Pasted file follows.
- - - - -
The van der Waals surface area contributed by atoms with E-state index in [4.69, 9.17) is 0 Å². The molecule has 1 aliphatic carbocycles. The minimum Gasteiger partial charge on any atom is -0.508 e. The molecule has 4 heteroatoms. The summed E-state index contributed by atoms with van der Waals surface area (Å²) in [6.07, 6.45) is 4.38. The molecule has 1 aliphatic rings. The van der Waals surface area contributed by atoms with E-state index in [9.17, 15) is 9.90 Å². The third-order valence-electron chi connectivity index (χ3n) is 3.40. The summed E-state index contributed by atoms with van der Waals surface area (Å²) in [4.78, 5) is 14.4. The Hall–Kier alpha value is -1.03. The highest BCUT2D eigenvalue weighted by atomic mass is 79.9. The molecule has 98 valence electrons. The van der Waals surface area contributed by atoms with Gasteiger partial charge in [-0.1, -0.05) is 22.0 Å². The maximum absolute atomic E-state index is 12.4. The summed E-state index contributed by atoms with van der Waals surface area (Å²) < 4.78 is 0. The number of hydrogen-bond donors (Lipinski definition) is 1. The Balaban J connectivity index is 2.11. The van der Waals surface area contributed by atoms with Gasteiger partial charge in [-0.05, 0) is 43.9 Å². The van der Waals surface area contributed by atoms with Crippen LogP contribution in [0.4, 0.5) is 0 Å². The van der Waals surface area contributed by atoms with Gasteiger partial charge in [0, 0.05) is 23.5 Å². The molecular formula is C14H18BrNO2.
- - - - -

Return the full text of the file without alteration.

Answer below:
The van der Waals surface area contributed by atoms with E-state index in [4.69, 9.17) is 0 Å². The molecule has 1 aliphatic carbocycles. The minimum Gasteiger partial charge on any atom is -0.508 e. The molecule has 4 heteroatoms. The summed E-state index contributed by atoms with van der Waals surface area (Å²) in [6.07, 6.45) is 4.38. The molecule has 1 aliphatic rings. The van der Waals surface area contributed by atoms with E-state index in [9.17, 15) is 9.90 Å². The third-order valence-electron chi connectivity index (χ3n) is 3.40. The summed E-state index contributed by atoms with van der Waals surface area (Å²) in [4.78, 5) is 14.4. The Hall–Kier alpha value is -1.03. The highest BCUT2D eigenvalue weighted by atomic mass is 79.9. The molecule has 98 valence electrons. The van der Waals surface area contributed by atoms with Gasteiger partial charge in [-0.1, -0.05) is 22.0 Å². The maximum absolute atomic E-state index is 12.4. The summed E-state index contributed by atoms with van der Waals surface area (Å²) < 4.78 is 0. The number of hydrogen-bond donors (Lipinski definition) is 1. The Balaban J connectivity index is 2.11. The van der Waals surface area contributed by atoms with Gasteiger partial charge in [-0.05, 0) is 43.9 Å². The van der Waals surface area contributed by atoms with Crippen LogP contribution in [0.4, 0.5) is 0 Å². The van der Waals surface area contributed by atoms with Gasteiger partial charge in [0, 0.05) is 23.5 Å². The molecular formula is C14H18BrNO2.